great reports of the late 1960s, like The Challenge of Crime in a Free Society, helped make the phrase “criminal justice system” a part of
everyday reality for the operatives and students of criminal law and policy. 

Some of the most astute observers identified this change near the outset and
understood that it was distinct from the concurrent rightward shift in penal
thinking. Jacobs (1977) noted the rise at Stateville Penitentiary of what he
called a “managerial” perspective during the mid-1970s. The regime of Warden
Brierton was characterized, according to Jacobs, by a focus on tighter
administrative control through the gathering and distribution of statistical
information about the functioning of the prison. Throughout the 1980s this
perspective grew considerably within the correctional system. Jacobs
presciently noted that the managerial perspective might succeed where traditional
and reform administrations had failed because it was capable of handling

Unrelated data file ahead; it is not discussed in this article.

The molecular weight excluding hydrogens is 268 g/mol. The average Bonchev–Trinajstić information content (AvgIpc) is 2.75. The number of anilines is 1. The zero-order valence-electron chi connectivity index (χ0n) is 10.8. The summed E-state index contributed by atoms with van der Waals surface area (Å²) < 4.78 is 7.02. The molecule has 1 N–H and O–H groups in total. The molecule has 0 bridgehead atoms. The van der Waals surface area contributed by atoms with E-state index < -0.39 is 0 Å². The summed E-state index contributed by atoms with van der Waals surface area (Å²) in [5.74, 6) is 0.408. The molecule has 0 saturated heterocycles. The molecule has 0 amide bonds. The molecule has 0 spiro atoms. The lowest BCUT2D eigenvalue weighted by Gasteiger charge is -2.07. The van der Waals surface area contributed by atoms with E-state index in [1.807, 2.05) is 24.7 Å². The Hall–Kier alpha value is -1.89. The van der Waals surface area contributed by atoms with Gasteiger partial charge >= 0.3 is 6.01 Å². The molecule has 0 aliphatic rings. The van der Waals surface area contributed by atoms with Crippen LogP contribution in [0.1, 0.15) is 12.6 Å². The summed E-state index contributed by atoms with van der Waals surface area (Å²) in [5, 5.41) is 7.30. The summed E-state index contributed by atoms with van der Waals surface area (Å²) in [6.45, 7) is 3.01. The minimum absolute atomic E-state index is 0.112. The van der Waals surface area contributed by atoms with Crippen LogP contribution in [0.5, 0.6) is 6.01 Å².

the greatly increased demands for rationality and accountability coming
from the courts and the political system.”

– 

Malcolm M. Feeley & Jonathan Simon, “The New Penology: Notes on the Emerging
Strategy of Corrections and Its Implications.”

30 Criminology 449
(1992), pp. 453-454.   

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argyrocratie:

“The abolition of capitalism will eliminate the conflicts of interest that now serve as
a pretext for the state. Most present-day wars are ultimately based on economic conflicts;
even ostensibly ethnic, religious or ideological antagonisms usually derive much of their
real motivation from economic competition, or from psychological frustrations that are
ultimately linked to political and economic repression. As long as desperate competition
prevails, people can easily be manipulated into reverting to their traditional groupings